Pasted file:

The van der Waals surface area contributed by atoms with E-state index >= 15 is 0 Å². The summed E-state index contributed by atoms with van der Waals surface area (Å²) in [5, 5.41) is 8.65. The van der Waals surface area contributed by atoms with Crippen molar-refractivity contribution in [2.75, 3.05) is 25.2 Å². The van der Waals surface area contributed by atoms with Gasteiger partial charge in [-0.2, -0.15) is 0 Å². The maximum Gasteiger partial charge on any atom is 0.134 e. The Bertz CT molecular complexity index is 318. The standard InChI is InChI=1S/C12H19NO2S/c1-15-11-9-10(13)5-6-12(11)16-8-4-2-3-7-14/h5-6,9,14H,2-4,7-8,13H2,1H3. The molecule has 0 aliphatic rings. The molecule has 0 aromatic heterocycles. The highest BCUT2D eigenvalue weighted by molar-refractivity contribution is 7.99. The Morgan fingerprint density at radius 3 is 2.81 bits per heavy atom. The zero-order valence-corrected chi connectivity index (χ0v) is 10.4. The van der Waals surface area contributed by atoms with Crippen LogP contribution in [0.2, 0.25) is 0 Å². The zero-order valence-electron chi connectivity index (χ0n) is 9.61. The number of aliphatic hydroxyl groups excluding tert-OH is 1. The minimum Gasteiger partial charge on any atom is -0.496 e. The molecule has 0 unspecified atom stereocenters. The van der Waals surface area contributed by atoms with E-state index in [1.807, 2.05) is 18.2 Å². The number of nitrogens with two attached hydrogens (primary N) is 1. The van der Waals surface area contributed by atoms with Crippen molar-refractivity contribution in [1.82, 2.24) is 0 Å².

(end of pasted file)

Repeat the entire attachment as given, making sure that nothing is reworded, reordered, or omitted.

The van der Waals surface area contributed by atoms with E-state index >= 15 is 0 Å². The summed E-state index contributed by atoms with van der Waals surface area (Å²) in [5, 5.41) is 8.65. The van der Waals surface area contributed by atoms with Crippen molar-refractivity contribution in [2.75, 3.05) is 25.2 Å². The van der Waals surface area contributed by atoms with Gasteiger partial charge in [-0.2, -0.15) is 0 Å². The maximum Gasteiger partial charge on any atom is 0.134 e. The Bertz CT molecular complexity index is 318. The standard InChI is InChI=1S/C12H19NO2S/c1-15-11-9-10(13)5-6-12(11)16-8-4-2-3-7-14/h5-6,9,14H,2-4,7-8,13H2,1H3. The molecule has 0 aliphatic rings. The molecule has 0 aromatic heterocycles. The highest BCUT2D eigenvalue weighted by molar-refractivity contribution is 7.99. The Morgan fingerprint density at radius 3 is 2.81 bits per heavy atom. The zero-order valence-corrected chi connectivity index (χ0v) is 10.4. The van der Waals surface area contributed by atoms with Crippen LogP contribution in [0.2, 0.25) is 0 Å². The zero-order valence-electron chi connectivity index (χ0n) is 9.61. The number of aliphatic hydroxyl groups excluding tert-OH is 1. The minimum Gasteiger partial charge on any atom is -0.496 e. The molecule has 0 unspecified atom stereocenters. The van der Waals surface area contributed by atoms with E-state index in [1.807, 2.05) is 18.2 Å². The number of nitrogens with two attached hydrogens (primary N) is 1. The van der Waals surface area contributed by atoms with Crippen molar-refractivity contribution in [1.82, 2.24) is 0 Å².